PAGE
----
Maggie looks amazing. Even her stupid hairstyle looks cute now, and everybody is her friend (now that she looks good). Besides, the story itself explains that she only shed a mere 30 pounds -- well within the safe guidelines. And if the kids -- who probably do not have a concept of weight by pounds, but only by appearance -- get confused about how much they should drop safely, so what? We are in an obesity epidemic. With so many 14-year-olds one bag of fried Oreos away from Type 2 diabetes, it's time for some tough love. There's nothing wrong with a little superstar body image incentive to help husky teens get those pounds off.

Oh wait, teens?

You thought this book of simple language and colorful pictures is supposedly for teens? Or even pre-teens? Ten-year-olds would feel talked down to by these cutesy rhyming couplets.

"And she peed all over the floor. And then she paused, and peed some more."

So unless we're trying to tackle that oft-neglected demographic of overweight semi-illiterates, this is clearly meant for a much younger reader. While the character in the book is 14, the target audience is nowhere near that old.

That's right: This is an inspirational diet book for grade schoolers.

Amazon.com currently recommends it for ages 8 and up, but even that's a revised age recommendation to quiet a crap storm of controversy: Initially, this was hawked to ages 4 to 8.

The lazy eye demographic.

A diet book. For 4-year-olds.

Put down that juice box, you fat fucking toddler; it's high time you learned to count calories, even if we have to teach you to count first.

#1. Arthur's Nose

A hammer and bone crunchingly awesome adventure!

From the schoolroom to playtime to life at home, Arthur the Aardvark's cumbersome nose gets in the way of everything. So he decides to see a plastic surgeon. But wait, don't change yourself, Arthur! You need to love who you are!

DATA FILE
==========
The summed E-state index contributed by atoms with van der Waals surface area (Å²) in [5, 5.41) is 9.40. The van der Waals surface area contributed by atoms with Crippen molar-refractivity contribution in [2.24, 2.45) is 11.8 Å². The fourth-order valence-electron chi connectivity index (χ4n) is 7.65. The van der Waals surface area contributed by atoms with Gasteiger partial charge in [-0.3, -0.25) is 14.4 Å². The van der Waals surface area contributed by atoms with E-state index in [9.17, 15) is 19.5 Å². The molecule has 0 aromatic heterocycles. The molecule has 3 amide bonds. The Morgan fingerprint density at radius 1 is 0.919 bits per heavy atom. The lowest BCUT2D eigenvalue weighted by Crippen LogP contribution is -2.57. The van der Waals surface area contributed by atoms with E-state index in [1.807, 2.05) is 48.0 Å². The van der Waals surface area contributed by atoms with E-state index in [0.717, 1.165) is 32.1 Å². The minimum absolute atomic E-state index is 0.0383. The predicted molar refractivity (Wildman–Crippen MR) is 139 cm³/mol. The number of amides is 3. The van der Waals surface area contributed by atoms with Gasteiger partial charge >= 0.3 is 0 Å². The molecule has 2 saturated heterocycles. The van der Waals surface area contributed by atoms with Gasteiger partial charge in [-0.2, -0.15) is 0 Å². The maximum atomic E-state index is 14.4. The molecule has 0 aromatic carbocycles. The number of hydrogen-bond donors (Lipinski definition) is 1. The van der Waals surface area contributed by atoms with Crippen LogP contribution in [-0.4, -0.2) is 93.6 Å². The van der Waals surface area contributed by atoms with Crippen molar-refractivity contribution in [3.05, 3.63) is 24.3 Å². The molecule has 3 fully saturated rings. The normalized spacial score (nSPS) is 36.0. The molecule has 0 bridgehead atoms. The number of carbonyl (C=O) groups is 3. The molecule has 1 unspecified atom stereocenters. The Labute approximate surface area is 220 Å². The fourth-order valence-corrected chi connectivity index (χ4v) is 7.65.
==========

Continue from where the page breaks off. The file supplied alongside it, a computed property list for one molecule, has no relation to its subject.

The Horrible Message:

And he does!

We lied to you, there's no horrible message here. Much to his friends' relief, Arthur decides that he wouldn't be himself without his nose. He thanks the doctor for her time and leaves intact, resolved to love life the way he is.

No, the only thing seriously wrong here is that the dangly-nosed Arthur from this story ...

His sniffles take 30 seconds and exhaust the oxygen from the room.

... is the same wildly popular Arthur from the PBS children's television and picture book series. You know: The cute, bespectacled, anthropomorphic third grader considered one of the greatest cartoon characters of all time.

Cargo pants! He's leveled up to a Bro.

Did you know he was an aardvark? No? Why would you? He doesn't have a dang nose! He looks more like a deformed clementine than any aardvark we've ever seen.

So he didn't go through with the procedure in the first book, but he clearly had it done at some point. We accept that cartoon characters get revised over time -- early Homer Simpson looked like a seizure drawing of a jaundiced penis -- but if the first book in the whole series is specifically about your character's long nose and the consideration of surgery to remove it, you can't just phase it out later without comment. Because if kids starting from the beginning read that 1976 debut all about loving what you are, then read the rest of the books in order, they're going to watch Arthur nurture a massive, decades-long, unhealthy obsession with drastic cosmetic surgery.

We don't like making comparisons, but someone should really check his police record.

The message is pretty clear: Kids, you have to learn to love yourself just the way you are!


And then you can change it completely, until everybody else loves you, too.

For more horror that we fed to our children, check out 7 Horrifying Moments from Classic Kids Movies and The 13 Most Unintentionally Disturbing Children's Toys.